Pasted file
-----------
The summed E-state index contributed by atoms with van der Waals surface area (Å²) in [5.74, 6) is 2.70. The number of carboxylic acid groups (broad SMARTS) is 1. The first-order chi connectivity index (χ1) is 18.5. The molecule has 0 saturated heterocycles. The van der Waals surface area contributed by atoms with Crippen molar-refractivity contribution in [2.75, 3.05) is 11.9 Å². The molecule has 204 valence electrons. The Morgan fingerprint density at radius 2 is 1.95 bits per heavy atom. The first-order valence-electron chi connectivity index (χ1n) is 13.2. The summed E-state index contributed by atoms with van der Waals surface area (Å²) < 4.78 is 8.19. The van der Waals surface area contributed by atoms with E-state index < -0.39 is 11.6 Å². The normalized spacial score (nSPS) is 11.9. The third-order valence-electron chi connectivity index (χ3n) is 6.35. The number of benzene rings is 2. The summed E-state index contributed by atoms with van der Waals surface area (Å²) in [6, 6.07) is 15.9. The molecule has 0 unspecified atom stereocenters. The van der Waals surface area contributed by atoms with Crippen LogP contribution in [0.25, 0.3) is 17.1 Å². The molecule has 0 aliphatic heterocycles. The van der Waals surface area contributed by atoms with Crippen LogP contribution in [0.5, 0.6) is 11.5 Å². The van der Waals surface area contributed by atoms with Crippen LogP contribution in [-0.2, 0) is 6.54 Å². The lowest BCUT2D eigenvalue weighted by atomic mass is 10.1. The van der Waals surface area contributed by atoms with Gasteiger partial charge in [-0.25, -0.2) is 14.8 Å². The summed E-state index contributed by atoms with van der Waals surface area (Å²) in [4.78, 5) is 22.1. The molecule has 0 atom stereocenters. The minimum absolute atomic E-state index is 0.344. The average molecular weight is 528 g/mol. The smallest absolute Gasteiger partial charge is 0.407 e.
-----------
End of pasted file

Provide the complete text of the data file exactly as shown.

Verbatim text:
The summed E-state index contributed by atoms with van der Waals surface area (Å²) in [5.74, 6) is 2.70. The number of carboxylic acid groups (broad SMARTS) is 1. The first-order chi connectivity index (χ1) is 18.5. The molecule has 0 saturated heterocycles. The van der Waals surface area contributed by atoms with Crippen molar-refractivity contribution in [2.75, 3.05) is 11.9 Å². The molecule has 204 valence electrons. The Morgan fingerprint density at radius 2 is 1.95 bits per heavy atom. The first-order valence-electron chi connectivity index (χ1n) is 13.2. The summed E-state index contributed by atoms with van der Waals surface area (Å²) < 4.78 is 8.19. The van der Waals surface area contributed by atoms with E-state index < -0.39 is 11.6 Å². The normalized spacial score (nSPS) is 11.9. The third-order valence-electron chi connectivity index (χ3n) is 6.35. The number of benzene rings is 2. The summed E-state index contributed by atoms with van der Waals surface area (Å²) in [6, 6.07) is 15.9. The molecule has 0 unspecified atom stereocenters. The van der Waals surface area contributed by atoms with Crippen LogP contribution in [0.25, 0.3) is 17.1 Å². The molecule has 0 aliphatic heterocycles. The van der Waals surface area contributed by atoms with Crippen LogP contribution in [0.5, 0.6) is 11.5 Å². The van der Waals surface area contributed by atoms with Crippen LogP contribution in [-0.2, 0) is 6.54 Å². The lowest BCUT2D eigenvalue weighted by atomic mass is 10.1. The van der Waals surface area contributed by atoms with Gasteiger partial charge in [-0.25, -0.2) is 14.8 Å². The summed E-state index contributed by atoms with van der Waals surface area (Å²) in [4.78, 5) is 22.1. The molecule has 0 atom stereocenters. The minimum absolute atomic E-state index is 0.344. The average molecular weight is 528 g/mol. The smallest absolute Gasteiger partial charge is 0.407 e.